It was in this year that Edmund Burke, to the infinite surprise of his old allies, published his famous pamphlet on the French Revolution. The impression it made in England may be accepted as an evidence of the soundness of the national judgment, and the devotion of the people to the established institutions of the country. This healthy condition of the public mind was attributable, in a greater degree than we can venture now to estimate, to the spirit of patriotism and union awakened in the kingdom by the firm Administration of Mr. Pitt and his friends. They had restored the general confidence in the justice and stability of the Government, which the weakness and divided councils of former Cabinets had dissipated; they had struck the happy mean between the prerogatives of the Crown and the encroachments of the Legislature ; and, above all, in the recent conflicts on the Regency question, they had successfully asserted the doctrine, that the rights of the Sovereign and the rights of the people were founded on a common basis; and, by showing that their interests were identical, they had reconciled those extreme elements in the Constitution which a powerful party had laboured, with great eloquence and considerable effect, to separate on the grounds of a natural antagonism. Their popularity was unbounded, and saved the country. Paine's “ Age of Reason ” fell innocuous upon the people; the tidings of the Revolution, and of the massacres that tracked its daily steps in blood, excited wonder and horror, but
produced no frenzy of imitation such as they inspired elsewhere; and while Europe was convulsed with alarms,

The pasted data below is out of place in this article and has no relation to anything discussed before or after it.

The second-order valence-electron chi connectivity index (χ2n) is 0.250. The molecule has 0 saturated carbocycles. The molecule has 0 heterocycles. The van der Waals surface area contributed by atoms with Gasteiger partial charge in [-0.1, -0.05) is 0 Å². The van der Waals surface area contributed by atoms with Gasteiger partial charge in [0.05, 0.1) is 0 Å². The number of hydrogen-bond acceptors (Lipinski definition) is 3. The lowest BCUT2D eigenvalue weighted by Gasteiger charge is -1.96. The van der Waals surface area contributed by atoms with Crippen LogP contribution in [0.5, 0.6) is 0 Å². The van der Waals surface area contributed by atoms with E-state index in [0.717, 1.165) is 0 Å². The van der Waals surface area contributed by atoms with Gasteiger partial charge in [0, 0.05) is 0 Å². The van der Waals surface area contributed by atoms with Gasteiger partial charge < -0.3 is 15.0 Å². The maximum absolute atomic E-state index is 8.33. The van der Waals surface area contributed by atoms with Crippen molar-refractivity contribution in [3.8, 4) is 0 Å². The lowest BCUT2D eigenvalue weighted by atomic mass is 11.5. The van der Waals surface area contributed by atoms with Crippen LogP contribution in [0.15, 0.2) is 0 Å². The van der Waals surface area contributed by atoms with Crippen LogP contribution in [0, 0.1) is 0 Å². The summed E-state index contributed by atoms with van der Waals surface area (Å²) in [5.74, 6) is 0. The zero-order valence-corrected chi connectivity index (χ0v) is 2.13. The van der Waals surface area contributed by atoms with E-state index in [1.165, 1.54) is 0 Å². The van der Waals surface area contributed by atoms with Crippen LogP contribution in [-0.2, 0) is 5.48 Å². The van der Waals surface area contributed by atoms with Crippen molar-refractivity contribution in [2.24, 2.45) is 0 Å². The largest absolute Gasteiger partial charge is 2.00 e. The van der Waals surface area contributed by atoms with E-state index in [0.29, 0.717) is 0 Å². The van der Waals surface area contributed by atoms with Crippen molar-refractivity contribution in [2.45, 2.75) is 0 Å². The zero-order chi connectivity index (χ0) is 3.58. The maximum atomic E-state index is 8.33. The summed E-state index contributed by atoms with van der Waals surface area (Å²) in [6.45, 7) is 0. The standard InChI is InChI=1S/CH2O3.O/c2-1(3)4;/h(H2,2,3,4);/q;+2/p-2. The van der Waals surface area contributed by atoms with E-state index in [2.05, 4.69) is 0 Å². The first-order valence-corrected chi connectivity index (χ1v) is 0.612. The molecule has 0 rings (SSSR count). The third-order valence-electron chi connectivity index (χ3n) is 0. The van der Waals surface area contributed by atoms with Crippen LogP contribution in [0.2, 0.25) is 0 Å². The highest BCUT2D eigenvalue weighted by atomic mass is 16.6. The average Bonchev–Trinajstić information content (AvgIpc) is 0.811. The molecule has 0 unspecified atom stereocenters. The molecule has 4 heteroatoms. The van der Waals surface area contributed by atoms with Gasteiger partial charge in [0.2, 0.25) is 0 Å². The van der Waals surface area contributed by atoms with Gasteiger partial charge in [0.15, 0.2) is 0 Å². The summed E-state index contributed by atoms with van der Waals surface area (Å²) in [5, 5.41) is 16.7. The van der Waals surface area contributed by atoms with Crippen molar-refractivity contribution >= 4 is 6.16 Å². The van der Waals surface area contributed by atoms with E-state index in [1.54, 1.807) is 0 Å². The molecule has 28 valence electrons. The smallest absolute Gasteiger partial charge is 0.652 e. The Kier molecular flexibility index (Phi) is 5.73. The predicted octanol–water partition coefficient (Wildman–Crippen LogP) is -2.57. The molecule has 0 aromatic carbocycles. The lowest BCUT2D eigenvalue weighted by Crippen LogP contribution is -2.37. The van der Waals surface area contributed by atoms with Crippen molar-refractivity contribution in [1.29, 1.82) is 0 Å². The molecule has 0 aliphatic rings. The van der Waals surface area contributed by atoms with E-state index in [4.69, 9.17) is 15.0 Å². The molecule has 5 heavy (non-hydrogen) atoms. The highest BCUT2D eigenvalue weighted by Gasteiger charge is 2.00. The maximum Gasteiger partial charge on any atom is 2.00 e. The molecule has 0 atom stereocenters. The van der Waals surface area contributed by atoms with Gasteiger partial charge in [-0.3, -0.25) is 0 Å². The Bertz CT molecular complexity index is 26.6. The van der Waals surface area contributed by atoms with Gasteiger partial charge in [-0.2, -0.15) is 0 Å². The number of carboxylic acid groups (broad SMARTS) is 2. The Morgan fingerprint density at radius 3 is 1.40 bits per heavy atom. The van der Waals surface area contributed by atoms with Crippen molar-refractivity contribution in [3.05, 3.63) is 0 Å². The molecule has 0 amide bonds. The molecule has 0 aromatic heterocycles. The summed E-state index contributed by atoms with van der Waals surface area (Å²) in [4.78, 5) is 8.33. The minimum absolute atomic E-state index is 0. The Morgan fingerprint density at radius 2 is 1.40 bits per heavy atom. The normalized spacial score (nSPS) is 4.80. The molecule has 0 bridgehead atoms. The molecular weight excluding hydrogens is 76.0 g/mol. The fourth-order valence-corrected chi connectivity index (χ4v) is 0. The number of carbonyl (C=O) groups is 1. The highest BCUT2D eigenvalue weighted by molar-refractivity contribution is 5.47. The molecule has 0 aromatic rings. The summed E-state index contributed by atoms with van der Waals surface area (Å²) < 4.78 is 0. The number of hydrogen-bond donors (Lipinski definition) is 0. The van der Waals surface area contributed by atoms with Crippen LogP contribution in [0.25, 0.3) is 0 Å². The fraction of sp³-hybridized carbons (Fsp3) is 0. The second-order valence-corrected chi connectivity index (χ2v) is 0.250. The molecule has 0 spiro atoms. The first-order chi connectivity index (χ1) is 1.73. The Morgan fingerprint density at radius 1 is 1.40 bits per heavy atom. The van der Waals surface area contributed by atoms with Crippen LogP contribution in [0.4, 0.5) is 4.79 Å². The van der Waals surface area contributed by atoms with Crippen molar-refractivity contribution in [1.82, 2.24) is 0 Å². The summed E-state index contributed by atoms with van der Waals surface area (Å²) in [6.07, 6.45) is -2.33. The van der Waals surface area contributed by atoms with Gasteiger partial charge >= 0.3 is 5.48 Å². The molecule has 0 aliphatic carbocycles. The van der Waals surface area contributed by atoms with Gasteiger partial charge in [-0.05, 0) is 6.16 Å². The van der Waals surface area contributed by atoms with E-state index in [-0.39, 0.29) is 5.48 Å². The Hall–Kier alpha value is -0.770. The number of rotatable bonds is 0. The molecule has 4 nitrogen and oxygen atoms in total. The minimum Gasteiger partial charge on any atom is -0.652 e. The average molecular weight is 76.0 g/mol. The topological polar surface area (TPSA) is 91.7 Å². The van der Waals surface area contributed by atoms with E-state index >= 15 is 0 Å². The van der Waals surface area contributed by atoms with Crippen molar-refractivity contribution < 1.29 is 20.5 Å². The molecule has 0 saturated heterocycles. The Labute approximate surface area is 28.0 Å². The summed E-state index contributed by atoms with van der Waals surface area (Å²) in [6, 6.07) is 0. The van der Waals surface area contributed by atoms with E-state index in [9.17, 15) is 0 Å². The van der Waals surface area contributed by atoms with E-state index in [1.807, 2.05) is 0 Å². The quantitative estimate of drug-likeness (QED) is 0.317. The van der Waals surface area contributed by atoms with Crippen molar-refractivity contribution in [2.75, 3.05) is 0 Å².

England, strong in her liberties and self-reliance, was united and unmoved.
In Ireland, the departure of Lord Buckingham was followed by a revival of the factious intemperance his energy had for a season suppressed. The Parliament opened in disorder, and carried on its debates in a tone of vindictive hostility to the British connection. The opponents of Government had strengthened their hands by the accession of new orators, and by the occasional lapses into their old violence of others who had given in their submissions to the late Viceroy, and who, now that he was gone, affected an independence of their obligations. The Lord Chancellor Fitzgibbon was growing into increasing disfavour with the Opposition, and becoming, by the force of resistance, more English and less popular than before. The invectives in which the wild passions of party found a congenial vent, descended to the fiercest recriminations, and led to the severance of friendships, and personal rencontres. Fitzgibbon and the Ponsonbys, who had hitherto preserved unimpaired, amidst the contentions of the Senate, their intimate relations in private life, were now cast asunder by an explosion of animosity that tempted the Chancellor to declare “ that he would never speak to them again ;" even the close bonds that united the Ponsonbys and the Beresfords were imperceptibly relaxed; and Mr. Hobart, to use his own expression, was “ obliged to fight Mr. Curran,” for which he excuses himself to Lord Buckingham by saying that “in any other country in Europe he would not have met him." In no other country, undoubtedly, from a cause so absurd and unwarrantable, could the necessity